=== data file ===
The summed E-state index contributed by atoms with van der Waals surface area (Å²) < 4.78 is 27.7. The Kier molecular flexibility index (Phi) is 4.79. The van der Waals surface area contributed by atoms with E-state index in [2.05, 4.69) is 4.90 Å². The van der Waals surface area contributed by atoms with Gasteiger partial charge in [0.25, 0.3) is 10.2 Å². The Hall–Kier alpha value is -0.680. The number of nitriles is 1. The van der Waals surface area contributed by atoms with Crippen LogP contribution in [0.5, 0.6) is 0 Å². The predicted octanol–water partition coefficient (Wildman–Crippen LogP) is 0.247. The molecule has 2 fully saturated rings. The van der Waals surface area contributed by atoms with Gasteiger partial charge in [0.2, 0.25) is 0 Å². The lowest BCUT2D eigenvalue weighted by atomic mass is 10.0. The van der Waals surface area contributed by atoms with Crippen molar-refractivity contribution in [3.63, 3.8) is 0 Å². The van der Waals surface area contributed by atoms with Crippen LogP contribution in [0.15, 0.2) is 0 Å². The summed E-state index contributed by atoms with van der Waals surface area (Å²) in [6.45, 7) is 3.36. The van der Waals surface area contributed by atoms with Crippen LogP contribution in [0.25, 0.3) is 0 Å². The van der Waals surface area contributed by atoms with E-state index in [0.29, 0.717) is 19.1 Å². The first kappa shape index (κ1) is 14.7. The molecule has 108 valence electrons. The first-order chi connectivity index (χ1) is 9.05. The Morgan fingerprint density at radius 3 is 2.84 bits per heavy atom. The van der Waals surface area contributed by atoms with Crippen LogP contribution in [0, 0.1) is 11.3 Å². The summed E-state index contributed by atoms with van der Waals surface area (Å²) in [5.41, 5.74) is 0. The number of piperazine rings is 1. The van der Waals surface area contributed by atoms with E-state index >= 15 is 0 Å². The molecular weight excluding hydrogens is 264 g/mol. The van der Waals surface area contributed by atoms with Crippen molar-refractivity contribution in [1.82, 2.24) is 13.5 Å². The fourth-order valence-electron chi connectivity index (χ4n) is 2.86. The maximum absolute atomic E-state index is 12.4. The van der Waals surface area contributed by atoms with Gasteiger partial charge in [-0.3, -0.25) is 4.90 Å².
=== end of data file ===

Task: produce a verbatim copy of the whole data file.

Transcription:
The summed E-state index contributed by atoms with van der Waals surface area (Å²) < 4.78 is 27.7. The Kier molecular flexibility index (Phi) is 4.79. The van der Waals surface area contributed by atoms with E-state index in [2.05, 4.69) is 4.90 Å². The van der Waals surface area contributed by atoms with Gasteiger partial charge in [0.25, 0.3) is 10.2 Å². The Hall–Kier alpha value is -0.680. The number of nitriles is 1. The van der Waals surface area contributed by atoms with Crippen LogP contribution in [0.5, 0.6) is 0 Å². The predicted octanol–water partition coefficient (Wildman–Crippen LogP) is 0.247. The molecule has 2 fully saturated rings. The van der Waals surface area contributed by atoms with Gasteiger partial charge in [0.2, 0.25) is 0 Å². The lowest BCUT2D eigenvalue weighted by atomic mass is 10.0. The van der Waals surface area contributed by atoms with Crippen molar-refractivity contribution in [3.63, 3.8) is 0 Å². The van der Waals surface area contributed by atoms with Crippen LogP contribution in [0.15, 0.2) is 0 Å². The summed E-state index contributed by atoms with van der Waals surface area (Å²) in [6.45, 7) is 3.36. The van der Waals surface area contributed by atoms with Crippen LogP contribution in [0.25, 0.3) is 0 Å². The van der Waals surface area contributed by atoms with E-state index in [0.29, 0.717) is 19.1 Å². The first kappa shape index (κ1) is 14.7. The molecule has 108 valence electrons. The first-order chi connectivity index (χ1) is 9.05. The Morgan fingerprint density at radius 3 is 2.84 bits per heavy atom. The van der Waals surface area contributed by atoms with Crippen LogP contribution in [0, 0.1) is 11.3 Å². The summed E-state index contributed by atoms with van der Waals surface area (Å²) in [5.41, 5.74) is 0. The number of piperazine rings is 1. The van der Waals surface area contributed by atoms with E-state index >= 15 is 0 Å². The molecular weight excluding hydrogens is 264 g/mol. The van der Waals surface area contributed by atoms with Crippen molar-refractivity contribution in [1.82, 2.24) is 13.5 Å². The fourth-order valence-electron chi connectivity index (χ4n) is 2.86. The maximum absolute atomic E-state index is 12.4. The van der Waals surface area contributed by atoms with Gasteiger partial charge in [-0.3, -0.25) is 4.90 Å².